Beth Rickers is the veteran in the newspaper staff with 25 years as the Daily Globe's Features Editor. Interests include cooking, traveling and beer tasting and making with her home-brewing husband, Bryan. She writes an Area Voices blog called Lagniappe, which is a Creole term that means "a little something extra." It can be found at http://lagniappe.areavoices.com/.
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WORTHINGTON --After decorating his tree-shaped sugar cookie with red gum drops and a heavy load of green sugar, 4-year-old Will Brandner surveyed his handiwork and decided, "I need blue bulbs." A search among the decorating options didn't turn up any blue ornaments, but Will made do with some blue sugar and later added some bright pink sugar, too, creating a brightly colored and heavily laden tree. The cookie-decorating station was just one of many activity options Will and more than 20 other 3- to 5-year-old children could choose from at the Family, Career and Community Leaders of America-s
WORTHINGTON -- As a young girl, as many young girls do, Danielle Tolsma watched televised pageants such as Miss America and Miss USA and fantasized about being up on that runway, representing her state. But to actually enter a pageant? No, that wasn't for her. Not until she received information about the Miss Minnesota pageant. On a whim, and with a little encouragement, she sent in an application. "I guess I had gotten a mailer about it, and most of the time I didn't pay any attention to those things," Danielle related. "My mom said to send it in, just for fun.
WORTHINGTON -- The Christmas cards that Jari Johnson sends out to family and friends each year aren't like any that can be found in a store. Each is a miniature work of art, painstakingly handcrafted and assembled to her liking, "If I like the design, the way it comes together, I'll make duplicates," Johnson said. "I make our own Christmas cards every year, and that's 125." This year, Johnson will share her cards with people beyond that circle of 125 as part of the Holiday Exhibit and Sale at the Nobles County Art Center, 407 12th St.
WORTHINGTON -- It's beginning to look a lot like Christmas -- at least at the home of Craig and Lori Nienkerk and a few other Worthington abodes. The Nienkerks and four other couples volunteered their houses for the fifth annual Christmas House Walk, a fund-raiser for Hospice Cottage Inc. The Nienkerk residence, located at 1409 Elmwood Ave.
WORTHINGTON -- Juanita Harberts relies on a personal calendar to make sure she's where she's supposed to be on any given day. "I don't go anywhere without my calendar," she said. "One of the biggest things is to remember to allow travel time so I'm at the right church at the right time." As an intern for Prairie Star Ministries, Harberts rotates her duties among five area churches.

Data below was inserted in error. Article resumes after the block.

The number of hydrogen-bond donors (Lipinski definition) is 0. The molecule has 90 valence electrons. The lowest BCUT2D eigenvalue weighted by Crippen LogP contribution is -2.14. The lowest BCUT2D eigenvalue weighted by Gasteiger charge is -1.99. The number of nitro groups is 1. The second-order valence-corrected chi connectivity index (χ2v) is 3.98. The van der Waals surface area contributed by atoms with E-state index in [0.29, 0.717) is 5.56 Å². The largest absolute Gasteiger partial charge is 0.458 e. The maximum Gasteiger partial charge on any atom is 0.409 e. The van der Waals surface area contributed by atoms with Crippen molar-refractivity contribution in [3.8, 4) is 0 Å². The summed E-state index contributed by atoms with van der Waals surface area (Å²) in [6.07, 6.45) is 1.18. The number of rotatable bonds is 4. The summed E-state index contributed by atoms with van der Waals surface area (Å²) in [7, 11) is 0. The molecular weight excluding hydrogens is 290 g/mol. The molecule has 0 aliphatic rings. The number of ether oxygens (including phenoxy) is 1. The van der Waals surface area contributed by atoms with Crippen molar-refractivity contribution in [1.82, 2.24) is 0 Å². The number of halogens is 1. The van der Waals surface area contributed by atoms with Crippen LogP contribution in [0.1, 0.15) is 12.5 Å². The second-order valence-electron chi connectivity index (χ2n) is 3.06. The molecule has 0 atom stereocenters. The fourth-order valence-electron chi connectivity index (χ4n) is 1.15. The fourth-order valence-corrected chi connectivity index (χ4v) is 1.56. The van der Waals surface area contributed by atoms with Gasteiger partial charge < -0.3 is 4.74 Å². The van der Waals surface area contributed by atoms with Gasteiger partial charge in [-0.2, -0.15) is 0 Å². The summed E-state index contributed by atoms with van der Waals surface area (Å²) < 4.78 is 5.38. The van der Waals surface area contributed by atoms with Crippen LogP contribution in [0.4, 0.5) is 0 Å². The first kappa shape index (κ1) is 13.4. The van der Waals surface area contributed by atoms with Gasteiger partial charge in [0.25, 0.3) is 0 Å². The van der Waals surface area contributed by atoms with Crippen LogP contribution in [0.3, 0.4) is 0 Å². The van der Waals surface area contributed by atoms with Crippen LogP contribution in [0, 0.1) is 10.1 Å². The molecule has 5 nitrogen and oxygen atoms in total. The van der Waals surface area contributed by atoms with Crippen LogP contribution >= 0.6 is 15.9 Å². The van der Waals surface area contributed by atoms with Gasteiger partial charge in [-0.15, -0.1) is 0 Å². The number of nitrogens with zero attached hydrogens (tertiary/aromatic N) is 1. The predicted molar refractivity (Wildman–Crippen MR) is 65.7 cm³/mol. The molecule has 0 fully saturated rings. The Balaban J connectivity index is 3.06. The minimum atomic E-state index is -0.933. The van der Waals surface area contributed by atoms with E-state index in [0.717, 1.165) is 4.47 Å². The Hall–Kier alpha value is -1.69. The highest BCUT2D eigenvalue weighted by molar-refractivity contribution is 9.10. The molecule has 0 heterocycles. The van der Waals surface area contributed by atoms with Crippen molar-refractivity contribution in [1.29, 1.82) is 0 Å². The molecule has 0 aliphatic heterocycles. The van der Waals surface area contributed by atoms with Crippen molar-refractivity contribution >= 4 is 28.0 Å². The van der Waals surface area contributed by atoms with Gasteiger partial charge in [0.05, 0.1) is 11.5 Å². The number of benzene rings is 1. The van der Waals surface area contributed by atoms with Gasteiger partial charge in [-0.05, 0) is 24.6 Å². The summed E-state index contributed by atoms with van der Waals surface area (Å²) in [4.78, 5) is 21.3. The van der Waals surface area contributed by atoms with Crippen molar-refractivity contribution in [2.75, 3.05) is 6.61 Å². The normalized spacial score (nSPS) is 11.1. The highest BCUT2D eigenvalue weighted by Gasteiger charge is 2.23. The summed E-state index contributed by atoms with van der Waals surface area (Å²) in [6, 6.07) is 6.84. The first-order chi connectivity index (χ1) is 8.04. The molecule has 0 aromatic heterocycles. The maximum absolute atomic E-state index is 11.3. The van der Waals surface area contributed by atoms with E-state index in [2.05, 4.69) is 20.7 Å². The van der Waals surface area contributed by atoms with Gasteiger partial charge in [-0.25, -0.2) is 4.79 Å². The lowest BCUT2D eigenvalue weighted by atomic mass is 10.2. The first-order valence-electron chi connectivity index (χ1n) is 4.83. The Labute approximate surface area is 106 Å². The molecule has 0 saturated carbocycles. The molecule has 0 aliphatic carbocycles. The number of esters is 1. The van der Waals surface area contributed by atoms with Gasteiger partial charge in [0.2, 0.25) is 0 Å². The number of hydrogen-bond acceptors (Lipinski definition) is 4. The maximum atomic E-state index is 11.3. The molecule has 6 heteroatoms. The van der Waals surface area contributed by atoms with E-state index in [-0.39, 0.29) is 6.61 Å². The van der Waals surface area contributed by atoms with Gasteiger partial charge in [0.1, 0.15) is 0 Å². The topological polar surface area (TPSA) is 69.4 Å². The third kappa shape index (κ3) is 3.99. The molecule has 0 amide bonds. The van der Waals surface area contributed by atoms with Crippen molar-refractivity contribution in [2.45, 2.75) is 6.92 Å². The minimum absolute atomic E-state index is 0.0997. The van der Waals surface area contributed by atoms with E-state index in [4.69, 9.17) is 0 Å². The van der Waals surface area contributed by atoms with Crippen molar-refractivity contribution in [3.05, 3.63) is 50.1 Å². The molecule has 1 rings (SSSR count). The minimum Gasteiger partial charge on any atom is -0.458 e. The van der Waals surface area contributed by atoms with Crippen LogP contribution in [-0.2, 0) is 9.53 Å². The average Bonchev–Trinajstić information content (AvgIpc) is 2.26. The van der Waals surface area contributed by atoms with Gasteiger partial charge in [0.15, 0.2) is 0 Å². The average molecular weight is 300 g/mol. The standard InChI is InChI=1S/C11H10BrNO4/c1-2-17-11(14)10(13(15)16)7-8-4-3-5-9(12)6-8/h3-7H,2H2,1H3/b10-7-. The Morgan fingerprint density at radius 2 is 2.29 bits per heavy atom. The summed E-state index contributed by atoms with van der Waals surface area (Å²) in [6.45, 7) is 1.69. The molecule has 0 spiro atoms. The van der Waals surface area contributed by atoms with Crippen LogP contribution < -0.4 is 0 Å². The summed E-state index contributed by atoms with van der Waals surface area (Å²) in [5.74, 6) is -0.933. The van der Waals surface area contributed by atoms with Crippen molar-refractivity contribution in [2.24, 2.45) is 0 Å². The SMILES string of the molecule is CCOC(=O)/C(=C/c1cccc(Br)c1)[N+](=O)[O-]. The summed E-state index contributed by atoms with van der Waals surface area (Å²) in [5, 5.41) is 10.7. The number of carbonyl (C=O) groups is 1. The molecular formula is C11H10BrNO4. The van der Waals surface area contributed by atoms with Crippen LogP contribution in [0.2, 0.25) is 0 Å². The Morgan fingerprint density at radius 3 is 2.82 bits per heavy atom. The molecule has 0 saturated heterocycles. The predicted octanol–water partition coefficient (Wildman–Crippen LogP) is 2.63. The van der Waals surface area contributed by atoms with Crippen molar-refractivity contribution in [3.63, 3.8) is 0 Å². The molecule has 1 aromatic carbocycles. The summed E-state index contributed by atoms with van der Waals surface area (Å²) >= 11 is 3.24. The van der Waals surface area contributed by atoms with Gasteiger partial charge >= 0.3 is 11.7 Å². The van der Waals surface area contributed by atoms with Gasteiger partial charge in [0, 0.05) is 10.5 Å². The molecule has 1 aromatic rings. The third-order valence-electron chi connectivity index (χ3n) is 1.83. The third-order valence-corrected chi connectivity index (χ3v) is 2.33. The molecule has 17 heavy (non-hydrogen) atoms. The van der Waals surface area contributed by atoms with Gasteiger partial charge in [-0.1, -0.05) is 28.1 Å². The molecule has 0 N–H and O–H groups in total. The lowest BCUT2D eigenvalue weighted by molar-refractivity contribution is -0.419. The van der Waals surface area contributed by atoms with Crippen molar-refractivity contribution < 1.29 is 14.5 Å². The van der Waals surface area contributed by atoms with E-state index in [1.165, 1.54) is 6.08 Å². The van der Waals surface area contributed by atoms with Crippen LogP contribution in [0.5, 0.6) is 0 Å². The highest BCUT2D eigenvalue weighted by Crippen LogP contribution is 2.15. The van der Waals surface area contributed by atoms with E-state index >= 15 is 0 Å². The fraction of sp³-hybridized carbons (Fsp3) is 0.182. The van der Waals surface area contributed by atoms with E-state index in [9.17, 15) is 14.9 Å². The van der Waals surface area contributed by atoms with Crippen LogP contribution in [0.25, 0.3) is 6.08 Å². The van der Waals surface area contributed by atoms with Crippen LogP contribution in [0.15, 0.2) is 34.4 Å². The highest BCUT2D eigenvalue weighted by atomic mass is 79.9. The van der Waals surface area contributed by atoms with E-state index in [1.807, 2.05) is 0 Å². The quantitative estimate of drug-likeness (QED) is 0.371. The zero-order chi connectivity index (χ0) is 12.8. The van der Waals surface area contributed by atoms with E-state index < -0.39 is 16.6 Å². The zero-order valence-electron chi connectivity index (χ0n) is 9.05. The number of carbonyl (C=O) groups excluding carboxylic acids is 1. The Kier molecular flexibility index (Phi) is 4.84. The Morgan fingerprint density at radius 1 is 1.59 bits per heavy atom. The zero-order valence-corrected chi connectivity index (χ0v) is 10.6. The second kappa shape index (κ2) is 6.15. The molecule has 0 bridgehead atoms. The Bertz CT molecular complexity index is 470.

WORTHINGTON -- Although Judith Berry's exhibit in the Fine Arts Building at Minnesota West Community and Technical College, Worthington campus, consists of paintings, very few of them hang on the wall of the gallery. "They free stand," she explained via telephone from her home in Wayne, Neb. "I did put two of them against the walls that they have, displayed them like a painting, but then two of them free stand on their own, so they're out in space. They have paintings on both sides, so you walk in and around them.
WORTHINGTON -- Two new aldermen will join the Worthington City Council as a result of Tuesday's election. Ronald "Ron" Wood received 843 votes to Mike Peil's 724 to claim the Ward 1 seat vacated by Lee Hain, who chose not to run after many years on the council.
WORTHINGTON -- Although she's worked with disabled individuals throughout her career, attending The Arc convention recently in Rochester was an "eye-opener" for Rosie Rogers. "It was truly amazing for me to see these people open up their hearts," she said. "Doctor, lawyer, Indian chief -- they were all one and the same, giving of themselves." Rosie was at the convention to accept Arc's Inclusive Housing Award.
WORTHINGTON -- Many people find their passion for a vocation in college. Brett Lehman, a Windom native, found his when he took a sabbatical from higher education and began working with people with disabilities. "I wanted to quit college and needed a job," he admitted, somewhat sheepishly, "so I took a job at a (group) home in Windom. That was the catalyst. From that, I realized I wanted to work with people, so I went back to college and finished a degree in social work." With a degree from Moorhead State University, Brett practiced as a social worker in Jackson County for three years.
WORTHINGTON --How does a Worthington guy come to be an expert about a bridge in Minneapolis? One tiny little paragraph in an historical account put Ray Lowry on the path to uncovering the history of the bridge known as "Hill's Folly." "Back in about 1985, I was finishing up my undergrad work at the University of Minnesota, and I had to come up with a senior thesis," recalled Lowry. "I wanted to uncover something that had been lost in time, and I thought something on James J.